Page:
Inflammatory rhetoric, unfounded stereotypes and a culture of fear have come together to create a perfect storm of racism and prejudice in society.
The recent terror attacks in France, which we now know were plotted months in advance by Jihad ringleader Abdelhamid Abaaoud sent shock waves throughout the world. Vigils were held. World leaders and politicians across the political spectrum denounced the incident as a classic example of raw and abominable evil.
Immediately after the tragedy, journalists and pundits aggressively weighed in with intense op-ed pieces and round the clock television commentary. Private citizens kept the Internet and bloggosphere in overdrive with reams of passionate comments about the event. Such a blatant act of violence galvanized millions of people across religions, continents, and ethnic groups. A number of world leaders issued supportive statements demonstrating unalloyed solidarity with French President Francois Hollande and the French people. The french government made its position known by targeting and bombing ISIS targets in Syria.
While no rational person can deny the fact that these mass murderers were two evil human beings and should be denounced for such sadistic acts, one problematic result that has emerged from this event is that a number of people have begin reverting to long-held stereotypes as they relate to Muslims. Violent, evil, callous and sinister are just a few of the hostile labels that have been hurled toward people of Islamic faith.
Most reasonable people are aware of the fact that the vast majority of Muslims, like individuals of all religions, are decent, peaceful and law-abiding human beings. Nonetheless, this has not stopped more than a few misguided, impassioned souls from engaging in retrograde stereotyping. Such misguided labeling is insulting to Muslims and those who practice Islam.
To be sure, Muslims are not the only group of people who have been pegged with various stigmas. Such preconceived notions have been applied to many other racial, religious and other groups. Blacks have depicted as violent, oversexed, elemental and athletic. Latinos/Latinas are frequently depicted as swarthy, exotic, erotic and family oriented. Asians have cornered the nerdy, disciplined, hardworking, extremely motivated label. Sassy, flamboyant, fashion conscious are associated with gay men. Lesbian women have often been depicted as athletic, confrontational and rough around the edges. Men are frequently viewed as assertive, strong, have sex on the brain, confident and independent. Often, on the contrary, women are seen as high strung emotional, dependent and unpredictable. Rich people are snooty. Poor people are lazy. Athletes are dumb. These are just a few myths that have become urban legend. Better known as stereotypes.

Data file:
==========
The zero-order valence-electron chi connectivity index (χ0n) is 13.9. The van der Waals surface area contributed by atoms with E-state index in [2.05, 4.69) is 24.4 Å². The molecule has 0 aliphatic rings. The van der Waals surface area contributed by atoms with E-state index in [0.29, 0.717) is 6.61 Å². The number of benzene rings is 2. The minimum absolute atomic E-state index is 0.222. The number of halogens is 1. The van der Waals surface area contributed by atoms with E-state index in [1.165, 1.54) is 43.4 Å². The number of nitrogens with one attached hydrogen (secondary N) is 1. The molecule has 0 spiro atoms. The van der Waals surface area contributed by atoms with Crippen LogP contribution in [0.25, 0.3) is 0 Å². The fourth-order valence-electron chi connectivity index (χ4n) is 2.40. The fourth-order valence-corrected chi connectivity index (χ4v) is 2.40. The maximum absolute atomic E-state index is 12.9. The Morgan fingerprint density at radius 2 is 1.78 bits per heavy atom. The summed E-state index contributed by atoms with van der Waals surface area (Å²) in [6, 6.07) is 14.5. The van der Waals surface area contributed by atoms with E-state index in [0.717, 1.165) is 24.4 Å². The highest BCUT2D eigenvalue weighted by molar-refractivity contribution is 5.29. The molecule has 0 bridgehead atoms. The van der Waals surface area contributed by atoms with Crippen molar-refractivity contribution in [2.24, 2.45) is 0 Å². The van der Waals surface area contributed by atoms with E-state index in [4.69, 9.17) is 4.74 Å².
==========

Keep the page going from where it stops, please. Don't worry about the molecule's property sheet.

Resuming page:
Stereotyping is the act of making judgments and assumptions about people without knowing them. Moreover, they are generalizations about a type of person or groups of people. While some stereotypes can be seen as relatively positive, more often not, the majority of them are negative and far too many are offensive. It is a direct opportunity for an individual to project his or her discomfort, dislikes and biases. It is often the worst form of patronizing behavior.
The fact is that all, some, few or none of those views may be true depending on individual(s) in question. Most of you reading this piece are likely aware of the fact that I have described generalizations, not realities. No stereotype is absolutely true nor are they entirely false. Nonetheless, such perceptions have been deeply embedded in the fabric and mindset of our culture. In several of my undergraduate courses, I discuss and have my students engage in discussions on racial, gender, cultural and regional stereotypes. For the most part, college students tend to list traditional long-held stereotypes. Every now and then they surprise me with new ones.
The undeniable fact is that all of us have been guilty of ascribing stereotypes to different groups of people at one time or another. You could not be over 30 years old, be an American citizen and not have internalized some degree of assumptions about others who are different or even similar to you on some level.
Old habits are hard to break and people do not change overnight. Nonetheless, it is still better for all of us to make every earnest effort to dispel stereotyping others. No group of individuals should be targeted with baseless assumptions or pegged with myopic labels due to the discomfort, fear and ignorance based on the insecurities of others. After all, do we want the same sort of misguided perverse, sort of labeling being directed toward us? I think not. In an increasingly racially, ethnically diverse nation/society such as ours it will become paramount that we turn the page on largely reckless assumptions and do so.
Photo Credit: Peter K. Levy/flickr